Iowa Algebra Readiness Assessment (IARA)
Iowa Testing Programs began offering the IARA online in February 2011. The IARA is $2.75 for each student tested.
The IARA is intended to help teachers and counselors make more informed decisions regarding
the initial placement of students in the secondary mathematics curriculum. Any decision
regarding "readiness" is extremely difficult. While the recommendations of current and
former teachers must be given great weight, additional information about mathematics
achievement and foundational knowledge is also important. The IARA provides this
information in an easy-to-administer format so that determinants of algebra readiness are
well informed and timely.
The IARA is $2.75 for each student tested.
Using both the Standards from the National Council of Teachers of Mathematics and the
Common Core State Standards as guides, a pool of items relevant to the curriculum of
Algebra I was developed and field tested. On the basis of the field test, items were
selected and assembled into the online edition of the IARA. The IARA consists of 60 items
administered over approximately 40 minutes.
Test Materials and Scoring
The IARA is administered via computer. Raw scores, standard scores, and national percentile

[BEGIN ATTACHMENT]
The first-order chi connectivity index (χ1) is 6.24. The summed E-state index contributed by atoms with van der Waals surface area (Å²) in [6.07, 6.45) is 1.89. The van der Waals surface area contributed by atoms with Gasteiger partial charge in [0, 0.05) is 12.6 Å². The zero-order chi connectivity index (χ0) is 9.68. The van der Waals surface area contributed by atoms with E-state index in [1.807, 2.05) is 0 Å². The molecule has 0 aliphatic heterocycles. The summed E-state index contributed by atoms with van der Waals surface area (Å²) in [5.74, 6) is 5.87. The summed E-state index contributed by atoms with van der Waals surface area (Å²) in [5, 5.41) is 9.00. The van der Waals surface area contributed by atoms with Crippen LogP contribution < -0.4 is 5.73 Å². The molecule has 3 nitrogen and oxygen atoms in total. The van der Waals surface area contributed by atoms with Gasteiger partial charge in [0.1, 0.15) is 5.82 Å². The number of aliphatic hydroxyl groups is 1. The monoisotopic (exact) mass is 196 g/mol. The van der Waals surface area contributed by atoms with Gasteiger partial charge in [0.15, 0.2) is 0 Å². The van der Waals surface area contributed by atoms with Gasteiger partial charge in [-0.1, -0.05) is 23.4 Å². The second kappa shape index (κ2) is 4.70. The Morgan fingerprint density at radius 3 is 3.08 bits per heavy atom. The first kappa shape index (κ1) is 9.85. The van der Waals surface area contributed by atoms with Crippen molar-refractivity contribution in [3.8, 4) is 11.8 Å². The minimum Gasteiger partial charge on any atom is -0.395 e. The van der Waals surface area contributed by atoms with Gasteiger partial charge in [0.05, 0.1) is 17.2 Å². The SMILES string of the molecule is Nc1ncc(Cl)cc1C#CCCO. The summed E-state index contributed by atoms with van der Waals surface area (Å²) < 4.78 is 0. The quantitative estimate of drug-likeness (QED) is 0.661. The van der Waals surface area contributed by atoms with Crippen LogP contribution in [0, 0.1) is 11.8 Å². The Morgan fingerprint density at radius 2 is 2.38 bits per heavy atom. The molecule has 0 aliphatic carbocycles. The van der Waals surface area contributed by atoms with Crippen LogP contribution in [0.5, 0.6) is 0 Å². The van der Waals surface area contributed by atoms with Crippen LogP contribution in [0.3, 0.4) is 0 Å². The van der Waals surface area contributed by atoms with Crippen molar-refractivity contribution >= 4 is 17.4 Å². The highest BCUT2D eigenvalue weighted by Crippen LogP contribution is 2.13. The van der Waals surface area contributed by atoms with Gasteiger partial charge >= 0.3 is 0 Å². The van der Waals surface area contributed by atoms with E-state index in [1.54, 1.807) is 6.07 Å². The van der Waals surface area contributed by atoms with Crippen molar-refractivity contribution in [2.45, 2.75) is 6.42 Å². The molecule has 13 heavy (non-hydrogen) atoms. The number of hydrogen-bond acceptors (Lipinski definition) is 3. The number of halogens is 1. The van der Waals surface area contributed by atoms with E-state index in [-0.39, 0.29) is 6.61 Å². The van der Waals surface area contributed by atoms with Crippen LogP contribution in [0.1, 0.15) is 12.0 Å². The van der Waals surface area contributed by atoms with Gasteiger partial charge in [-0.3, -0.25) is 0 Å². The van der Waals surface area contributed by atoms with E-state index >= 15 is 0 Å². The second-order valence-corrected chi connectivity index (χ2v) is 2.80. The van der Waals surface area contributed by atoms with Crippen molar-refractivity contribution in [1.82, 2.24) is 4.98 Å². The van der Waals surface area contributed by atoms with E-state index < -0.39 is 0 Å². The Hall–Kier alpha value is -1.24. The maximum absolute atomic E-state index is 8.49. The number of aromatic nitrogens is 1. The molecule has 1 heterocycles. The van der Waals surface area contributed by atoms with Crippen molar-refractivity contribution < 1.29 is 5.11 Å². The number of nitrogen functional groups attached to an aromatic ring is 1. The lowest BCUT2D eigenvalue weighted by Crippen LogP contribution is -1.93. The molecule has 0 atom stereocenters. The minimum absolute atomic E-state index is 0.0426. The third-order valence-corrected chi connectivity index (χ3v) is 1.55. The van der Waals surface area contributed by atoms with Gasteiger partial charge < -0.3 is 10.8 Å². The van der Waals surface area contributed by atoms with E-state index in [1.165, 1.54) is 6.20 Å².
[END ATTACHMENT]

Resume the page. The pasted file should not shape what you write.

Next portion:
ranks are reported in four areas. The four areas are:
Pre-Algebraic Number Skills & Concepts: Demonstrating computational facility and problem-solving skills
Interpreting Mathematical Information: Understanding new material presented in graphs or text
Representing Relationships: Finding formulas for numerical relationships
Using Symbols: Understanding the nature and use of symbols
In addition, raw scores are reported for the following domains of the Common Core State Standards.
Expressions & Equations
Statistics & Probability
Ratios & Proportional Relationships
The Number System
As stated earlier, information on student performance is intended to assist educators
in (1) determining the algebra readiness of students, (2) determining initial placement of
students in the secondary mathematics curriculum, (3) identifying student strengths and
weaknesses, and (4) evaluating instructional programs.